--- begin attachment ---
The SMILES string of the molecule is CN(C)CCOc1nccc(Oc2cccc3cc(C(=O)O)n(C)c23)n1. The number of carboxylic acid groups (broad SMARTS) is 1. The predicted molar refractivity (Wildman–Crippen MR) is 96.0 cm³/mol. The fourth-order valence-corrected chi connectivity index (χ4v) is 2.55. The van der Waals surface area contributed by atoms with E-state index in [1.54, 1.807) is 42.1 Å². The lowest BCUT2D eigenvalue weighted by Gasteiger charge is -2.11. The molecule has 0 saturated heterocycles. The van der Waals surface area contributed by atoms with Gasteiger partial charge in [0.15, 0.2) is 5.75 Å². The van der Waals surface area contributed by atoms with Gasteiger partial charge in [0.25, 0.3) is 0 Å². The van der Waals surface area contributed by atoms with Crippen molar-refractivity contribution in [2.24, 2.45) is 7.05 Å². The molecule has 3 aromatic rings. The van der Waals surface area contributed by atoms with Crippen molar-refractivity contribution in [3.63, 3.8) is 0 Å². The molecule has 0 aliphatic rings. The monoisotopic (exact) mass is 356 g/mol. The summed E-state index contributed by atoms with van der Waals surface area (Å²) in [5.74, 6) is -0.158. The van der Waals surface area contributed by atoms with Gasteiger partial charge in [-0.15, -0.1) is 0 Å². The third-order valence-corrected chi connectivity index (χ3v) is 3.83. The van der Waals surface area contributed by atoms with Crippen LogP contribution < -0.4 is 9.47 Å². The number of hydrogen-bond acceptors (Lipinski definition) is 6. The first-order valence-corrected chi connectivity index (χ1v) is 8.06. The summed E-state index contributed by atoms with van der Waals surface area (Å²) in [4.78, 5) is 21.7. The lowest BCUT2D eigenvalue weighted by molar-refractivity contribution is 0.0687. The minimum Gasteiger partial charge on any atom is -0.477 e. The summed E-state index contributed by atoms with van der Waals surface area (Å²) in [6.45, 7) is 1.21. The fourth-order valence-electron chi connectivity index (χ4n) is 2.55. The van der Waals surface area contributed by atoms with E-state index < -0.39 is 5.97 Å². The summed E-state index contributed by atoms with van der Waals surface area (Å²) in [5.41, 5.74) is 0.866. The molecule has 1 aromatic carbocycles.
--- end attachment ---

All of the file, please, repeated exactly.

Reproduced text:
The SMILES string of the molecule is CN(C)CCOc1nccc(Oc2cccc3cc(C(=O)O)n(C)c23)n1. The number of carboxylic acid groups (broad SMARTS) is 1. The predicted molar refractivity (Wildman–Crippen MR) is 96.0 cm³/mol. The fourth-order valence-corrected chi connectivity index (χ4v) is 2.55. The van der Waals surface area contributed by atoms with E-state index in [1.54, 1.807) is 42.1 Å². The lowest BCUT2D eigenvalue weighted by Gasteiger charge is -2.11. The molecule has 0 saturated heterocycles. The van der Waals surface area contributed by atoms with Gasteiger partial charge in [0.15, 0.2) is 5.75 Å². The van der Waals surface area contributed by atoms with Gasteiger partial charge in [0.25, 0.3) is 0 Å². The van der Waals surface area contributed by atoms with Crippen molar-refractivity contribution in [2.24, 2.45) is 7.05 Å². The molecule has 3 aromatic rings. The van der Waals surface area contributed by atoms with Crippen molar-refractivity contribution in [3.63, 3.8) is 0 Å². The molecule has 0 aliphatic rings. The monoisotopic (exact) mass is 356 g/mol. The summed E-state index contributed by atoms with van der Waals surface area (Å²) in [5.74, 6) is -0.158. The van der Waals surface area contributed by atoms with Gasteiger partial charge in [-0.15, -0.1) is 0 Å². The third-order valence-corrected chi connectivity index (χ3v) is 3.83. The van der Waals surface area contributed by atoms with Crippen LogP contribution < -0.4 is 9.47 Å². The number of hydrogen-bond acceptors (Lipinski definition) is 6. The first-order valence-corrected chi connectivity index (χ1v) is 8.06. The summed E-state index contributed by atoms with van der Waals surface area (Å²) in [4.78, 5) is 21.7. The lowest BCUT2D eigenvalue weighted by molar-refractivity contribution is 0.0687. The minimum Gasteiger partial charge on any atom is -0.477 e. The summed E-state index contributed by atoms with van der Waals surface area (Å²) in [6.45, 7) is 1.21. The fourth-order valence-electron chi connectivity index (χ4n) is 2.55. The van der Waals surface area contributed by atoms with E-state index < -0.39 is 5.97 Å². The summed E-state index contributed by atoms with van der Waals surface area (Å²) in [5.41, 5.74) is 0.866. The molecule has 1 aromatic carbocycles.